So I’m working through some of my latest Shout! Factory releases (they seem to be what I’m mostly pursuing as of late) and I popped 1988’s Phantasm II into the player.
Waaay back in 1979/80 I was mesmerized with the original Phantasm. That film was so damn bizarre and horrifying to my then much younger eyes. What was most fascinating was how one wasn’t sure if we were seeing something real or fragments of a the protagonist’s nightmare. Two elements in the film really stuck out, one being Angus Scrimm’s The Tall Man, a most fearsome villain, and those very damn scary flying orbs that stabbed you in the head and then drilled out your brains.
Anyway, Phantasm was one of those films I saw once way back then and it wouldn’t be until many, many years later that through home video release I would again get the chance to see it again. Over that time I became aware that sequels were made to that original film. However, I missed pretty much all of them, only realizing there were sequels when the (I believe) third film was shown on TV one night. I found the sanitized version I saw Ok enough, but I was confused by the various characters and situations. It felt like I needed to brush up on the original and its sequel to understand what was happening now.
When that original Phantasm film was released to DVD I did indeed buy and watch it. My now much older self realized it was a very low budget affair and its pace was much slower than I recalled. Still, I was intrigued, especially with the otherworldly element found in the ending, something I had completely forgotten about.
More time passed and I realized Phantasm III and IV were released to home video but Phantasm II was not. The reason? Of all the Phantasm films, this was the only one a major studio, Universal, had an involvement in and, therefore, it appeared there were some legal/monetary issues holding back its home video release.
It was the fact that the second film was unavailable that kept the completist in me from picking up those other Phantasm films. As they say, out of sight and out of mind…I basically forgot all about Phantasm.
That is, until more recently when I was looking through the Shout! Factory listings and found they had secured a BluRay release of Phantasm II. Its price was reasonable enough so I decided what better time than now to check out this obviously popular (there is a fifth Phantasm film, perhaps the conclusion to the saga, set to be released soon) series?
So, after all this time, what did I think of the sequel?
Before I go there, let me say this: I believe the Phantasm films, by this point, are critic proof. If you like the concept you’ll like the films, regardless of how much better one is over the other.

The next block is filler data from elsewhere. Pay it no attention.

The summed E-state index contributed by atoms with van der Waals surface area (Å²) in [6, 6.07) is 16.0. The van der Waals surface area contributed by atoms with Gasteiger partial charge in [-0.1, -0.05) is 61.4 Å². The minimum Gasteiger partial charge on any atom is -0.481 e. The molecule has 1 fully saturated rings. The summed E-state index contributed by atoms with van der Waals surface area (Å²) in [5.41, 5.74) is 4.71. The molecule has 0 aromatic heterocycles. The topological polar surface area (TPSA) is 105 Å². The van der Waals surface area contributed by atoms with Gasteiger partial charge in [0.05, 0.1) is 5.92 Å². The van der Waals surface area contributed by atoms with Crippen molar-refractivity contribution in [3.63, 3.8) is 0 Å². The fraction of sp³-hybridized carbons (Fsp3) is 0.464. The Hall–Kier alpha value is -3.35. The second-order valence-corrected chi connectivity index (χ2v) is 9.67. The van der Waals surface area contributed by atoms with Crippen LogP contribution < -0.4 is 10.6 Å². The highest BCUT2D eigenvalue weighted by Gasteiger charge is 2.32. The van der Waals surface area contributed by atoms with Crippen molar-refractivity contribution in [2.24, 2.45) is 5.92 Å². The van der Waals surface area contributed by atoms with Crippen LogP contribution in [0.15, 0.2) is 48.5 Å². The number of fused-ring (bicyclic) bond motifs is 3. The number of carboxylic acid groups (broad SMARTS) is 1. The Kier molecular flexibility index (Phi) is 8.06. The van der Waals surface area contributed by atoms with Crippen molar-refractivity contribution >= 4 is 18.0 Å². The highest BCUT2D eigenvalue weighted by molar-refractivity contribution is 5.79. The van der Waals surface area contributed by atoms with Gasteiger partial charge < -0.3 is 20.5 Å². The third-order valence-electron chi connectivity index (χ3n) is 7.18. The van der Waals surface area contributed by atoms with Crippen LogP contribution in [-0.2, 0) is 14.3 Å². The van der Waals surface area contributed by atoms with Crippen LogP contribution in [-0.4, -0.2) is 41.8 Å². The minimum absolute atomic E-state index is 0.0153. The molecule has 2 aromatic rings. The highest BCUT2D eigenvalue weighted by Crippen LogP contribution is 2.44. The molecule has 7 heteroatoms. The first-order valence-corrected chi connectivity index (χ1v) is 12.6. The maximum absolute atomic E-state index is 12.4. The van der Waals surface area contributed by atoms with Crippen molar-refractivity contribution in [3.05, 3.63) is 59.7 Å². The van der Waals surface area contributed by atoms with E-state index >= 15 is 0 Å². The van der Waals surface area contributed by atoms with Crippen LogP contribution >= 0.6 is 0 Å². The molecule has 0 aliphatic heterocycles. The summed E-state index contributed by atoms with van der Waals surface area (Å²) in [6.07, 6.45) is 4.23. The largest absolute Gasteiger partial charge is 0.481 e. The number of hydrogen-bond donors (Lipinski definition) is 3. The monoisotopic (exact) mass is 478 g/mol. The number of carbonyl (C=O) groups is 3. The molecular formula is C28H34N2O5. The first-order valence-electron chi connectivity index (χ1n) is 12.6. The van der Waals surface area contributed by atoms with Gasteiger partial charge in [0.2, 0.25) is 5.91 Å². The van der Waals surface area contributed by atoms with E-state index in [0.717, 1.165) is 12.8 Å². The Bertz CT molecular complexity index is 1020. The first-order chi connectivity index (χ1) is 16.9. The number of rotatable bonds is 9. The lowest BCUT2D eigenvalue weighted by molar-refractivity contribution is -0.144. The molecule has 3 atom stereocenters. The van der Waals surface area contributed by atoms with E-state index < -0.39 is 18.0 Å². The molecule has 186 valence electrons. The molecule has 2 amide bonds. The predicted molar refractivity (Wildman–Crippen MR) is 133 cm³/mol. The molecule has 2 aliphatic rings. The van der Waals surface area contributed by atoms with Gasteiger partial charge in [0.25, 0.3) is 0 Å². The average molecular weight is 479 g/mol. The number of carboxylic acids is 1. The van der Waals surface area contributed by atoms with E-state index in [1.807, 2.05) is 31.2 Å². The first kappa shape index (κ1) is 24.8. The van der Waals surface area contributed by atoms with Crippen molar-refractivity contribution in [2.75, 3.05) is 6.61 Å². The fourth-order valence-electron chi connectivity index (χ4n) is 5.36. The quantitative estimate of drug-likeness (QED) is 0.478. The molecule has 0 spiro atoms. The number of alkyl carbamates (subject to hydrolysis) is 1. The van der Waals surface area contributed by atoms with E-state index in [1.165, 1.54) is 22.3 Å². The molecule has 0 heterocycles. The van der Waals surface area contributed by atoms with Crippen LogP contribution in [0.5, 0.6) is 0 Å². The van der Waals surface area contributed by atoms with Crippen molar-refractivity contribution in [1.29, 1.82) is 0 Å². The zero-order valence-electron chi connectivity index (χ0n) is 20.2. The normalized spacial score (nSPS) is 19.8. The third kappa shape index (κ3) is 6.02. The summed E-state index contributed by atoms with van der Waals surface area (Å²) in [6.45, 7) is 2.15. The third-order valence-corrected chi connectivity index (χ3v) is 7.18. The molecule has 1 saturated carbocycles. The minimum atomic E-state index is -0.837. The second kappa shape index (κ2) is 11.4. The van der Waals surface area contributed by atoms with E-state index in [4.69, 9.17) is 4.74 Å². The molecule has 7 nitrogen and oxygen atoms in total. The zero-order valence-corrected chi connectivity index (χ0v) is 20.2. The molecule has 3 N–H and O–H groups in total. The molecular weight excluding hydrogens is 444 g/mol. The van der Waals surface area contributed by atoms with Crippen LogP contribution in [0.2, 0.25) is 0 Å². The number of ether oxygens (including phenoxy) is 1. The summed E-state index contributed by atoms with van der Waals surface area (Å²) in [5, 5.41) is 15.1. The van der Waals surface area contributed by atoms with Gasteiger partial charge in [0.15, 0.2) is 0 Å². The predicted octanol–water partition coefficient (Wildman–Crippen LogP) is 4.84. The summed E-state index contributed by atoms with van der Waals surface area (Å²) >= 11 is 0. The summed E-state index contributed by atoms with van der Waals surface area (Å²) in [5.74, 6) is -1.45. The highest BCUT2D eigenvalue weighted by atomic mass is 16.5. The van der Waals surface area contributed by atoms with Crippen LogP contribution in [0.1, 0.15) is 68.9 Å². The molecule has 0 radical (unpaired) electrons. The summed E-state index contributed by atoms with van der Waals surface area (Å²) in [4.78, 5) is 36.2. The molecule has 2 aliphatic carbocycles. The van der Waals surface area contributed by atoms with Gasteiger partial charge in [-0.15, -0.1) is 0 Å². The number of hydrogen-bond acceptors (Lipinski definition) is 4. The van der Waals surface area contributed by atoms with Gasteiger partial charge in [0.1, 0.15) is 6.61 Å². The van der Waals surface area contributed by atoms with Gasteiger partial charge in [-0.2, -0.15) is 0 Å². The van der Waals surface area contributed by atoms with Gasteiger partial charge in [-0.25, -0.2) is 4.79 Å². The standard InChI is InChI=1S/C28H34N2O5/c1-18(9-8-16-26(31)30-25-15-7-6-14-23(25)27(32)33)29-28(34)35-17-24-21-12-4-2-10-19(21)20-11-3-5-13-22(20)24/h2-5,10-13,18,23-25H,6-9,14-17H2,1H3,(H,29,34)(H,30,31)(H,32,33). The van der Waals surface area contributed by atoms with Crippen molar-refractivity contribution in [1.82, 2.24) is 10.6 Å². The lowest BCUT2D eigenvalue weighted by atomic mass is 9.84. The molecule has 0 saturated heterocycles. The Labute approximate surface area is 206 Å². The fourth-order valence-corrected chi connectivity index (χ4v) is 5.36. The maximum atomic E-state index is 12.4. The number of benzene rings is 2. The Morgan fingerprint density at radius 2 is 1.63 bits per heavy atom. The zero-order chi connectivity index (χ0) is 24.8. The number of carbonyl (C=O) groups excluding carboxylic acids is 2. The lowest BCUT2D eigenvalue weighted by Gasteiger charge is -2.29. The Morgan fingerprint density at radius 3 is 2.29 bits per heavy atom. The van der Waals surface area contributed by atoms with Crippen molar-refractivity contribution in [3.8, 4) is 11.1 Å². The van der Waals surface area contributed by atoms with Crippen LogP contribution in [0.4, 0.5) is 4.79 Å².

Which is my polite way of saying I found Phantasm II to be…good but not great. Granted, I’m seeing this film many years after its initial release and horror films, like some comedies, sometimes do not age all that well. After all, seeing the original Phantasm back when it was originally released was a very different -and far more horrifying!- experience to me than when I saw it many years later on home video.
Watching Phantasm II, I was struck and delighted with several images and scenes. For example, I really like the scene early on when our two heroes, Mike (James Le Gros appearing/taking over this role for one film) and Reggie (Reggie Bannister), investigate a small cemetery where all the graves have been dug up. This whole sequence was genuinely creepy and interesting and for a moment hit a cord that reminded me of what I enjoyed so much of the original film, this sense that we may not be in our “reality” but instead in some kind of dream/nightmare.
I believe director/writer Don Coscarelli did this very much on purpose and at times it really works but other times I felt confused by the end result.
The plot of Phantasm II goes like this: After the events of the first film, we find young Mike is now more grown and is about to be released from an insane asylum. At the same time, a young woman named Liz (Paula Irvine) is having visions of The Tall Man and his despicable actions. She also “sees” Mike and is drawn to him. As It turns out, Mike also has visions of Liz and feels they have to connect to…what exactly? I’m still not sure. I suppose its possible they were destined to get together to stop The Tall Man. Or perhaps The Tall Man was using her to lure Mike to him. I don’t know and this is one of the things the movie never explains.
Once freed of the asylum, Mike meets up with Reggie and it is hinted through Reggie’s own words that the events of Phantasm occurred entirely in Mike’s mind. Despite this Reggie knows something is up and when the two return to his home only to arrive just as it is incinerated along with his family, Reggie realizes he has to join Mike on a trip through the backroads of America in search of The Tall Man and Liz.